The under-representation of disabled people is a widely acknowledged feature of our political landscape. A snapshot of our Parliament shows that we are missing out on diverse and important contributions that disabled people could make to our political life.
A figure that is often quoted is that at least 65 disabled MPs would be needed if the House of Commons were truly reflective of the people it represents. This serves as an all too powerful reminder of the quantum leap we need if we are to come close to delivering the number of disabled MPs that would ensure a representative make-up of our Parliament.
The Speaker’s Conference some years ago offered us a real opportunity to have a serious debate about how the diverse nature of our society should be represented within Parliament. That opportunity helped to shed light on the different hurdles faced by disabled people who set their sights on getting into Westminster or on becoming a councillor.
For a disabled person who wants to stand for election, the barriers they face can be manifold. These include negative attitudes towards disabled people and other practical barriers that discourage disabled people from getting involved. Other barriers can be more expensive and difficult to overcome. We know that the extra costs that disabled candidates face – over and above those faced by other candidates – make standing for elected beyond the reach of many people.
This is why we are pleased that the Government is today launching its Access to Elected Office Fund to help meet those additional financial costs disabled people face – turning a proposal put forward by Scope to the Speaker’s Conference into reality.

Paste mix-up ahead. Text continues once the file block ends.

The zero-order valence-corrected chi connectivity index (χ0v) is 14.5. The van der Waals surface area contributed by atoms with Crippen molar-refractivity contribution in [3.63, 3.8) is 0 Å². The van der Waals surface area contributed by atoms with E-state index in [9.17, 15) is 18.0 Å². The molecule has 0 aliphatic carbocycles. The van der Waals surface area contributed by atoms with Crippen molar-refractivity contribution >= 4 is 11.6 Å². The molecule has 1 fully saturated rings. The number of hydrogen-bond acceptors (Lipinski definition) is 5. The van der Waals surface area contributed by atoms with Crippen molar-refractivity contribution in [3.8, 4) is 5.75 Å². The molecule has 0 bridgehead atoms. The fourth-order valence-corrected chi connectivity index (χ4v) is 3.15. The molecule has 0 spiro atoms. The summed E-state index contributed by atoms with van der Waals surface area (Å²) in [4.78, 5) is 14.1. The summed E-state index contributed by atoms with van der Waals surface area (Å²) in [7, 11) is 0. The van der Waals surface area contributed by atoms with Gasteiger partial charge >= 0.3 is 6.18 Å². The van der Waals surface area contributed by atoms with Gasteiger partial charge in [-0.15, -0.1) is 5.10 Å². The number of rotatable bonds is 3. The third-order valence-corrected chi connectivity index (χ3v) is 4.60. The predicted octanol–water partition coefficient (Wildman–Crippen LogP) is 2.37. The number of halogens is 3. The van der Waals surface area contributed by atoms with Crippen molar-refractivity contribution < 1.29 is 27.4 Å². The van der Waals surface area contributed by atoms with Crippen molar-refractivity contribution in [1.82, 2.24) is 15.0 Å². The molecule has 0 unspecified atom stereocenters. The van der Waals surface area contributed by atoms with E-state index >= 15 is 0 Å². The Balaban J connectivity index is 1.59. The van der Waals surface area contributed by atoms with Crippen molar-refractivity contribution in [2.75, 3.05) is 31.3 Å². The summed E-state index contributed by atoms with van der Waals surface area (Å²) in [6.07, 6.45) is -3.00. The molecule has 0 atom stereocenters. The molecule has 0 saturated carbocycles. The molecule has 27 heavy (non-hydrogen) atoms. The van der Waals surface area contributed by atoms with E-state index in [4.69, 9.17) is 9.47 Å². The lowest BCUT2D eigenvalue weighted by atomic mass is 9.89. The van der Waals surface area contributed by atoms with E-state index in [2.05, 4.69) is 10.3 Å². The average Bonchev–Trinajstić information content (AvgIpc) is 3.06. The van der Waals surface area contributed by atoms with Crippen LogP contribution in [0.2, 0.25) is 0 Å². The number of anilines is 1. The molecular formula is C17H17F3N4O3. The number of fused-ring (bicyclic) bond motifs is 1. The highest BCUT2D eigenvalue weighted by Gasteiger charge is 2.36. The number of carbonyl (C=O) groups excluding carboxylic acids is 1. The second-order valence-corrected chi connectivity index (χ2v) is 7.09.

The fund is intended to meet the cost, for example, of employing an interpreter or the extra cost of taking a taxi rather than a bus due to the inaccessibility of transport. By meeting these extra costs, the fund could play a crucial role in helping to boost the number of disabled people who make steps along the pathway to get into politics.
Estimating the extent to which the proportion of disabled people in Britain is represented among elected representatives is complicated, as we do not currently have any official figures on that. The fund will help us start building a picture of how many disabled people are putting themselves forward as candidates – it will then be for political parties themselves to further address this paucity of data through better monitoring of their candidates pools.
Alongside ensuring that selection processes for candidates are open and accessible to all, the fund has great potential to help reduce the difficulties disabled people have in ‘breaking in’ to politics. If our goal is to achieve an inclusive society, we should also put concerted efforts into getting more disabled people in mainstream politics.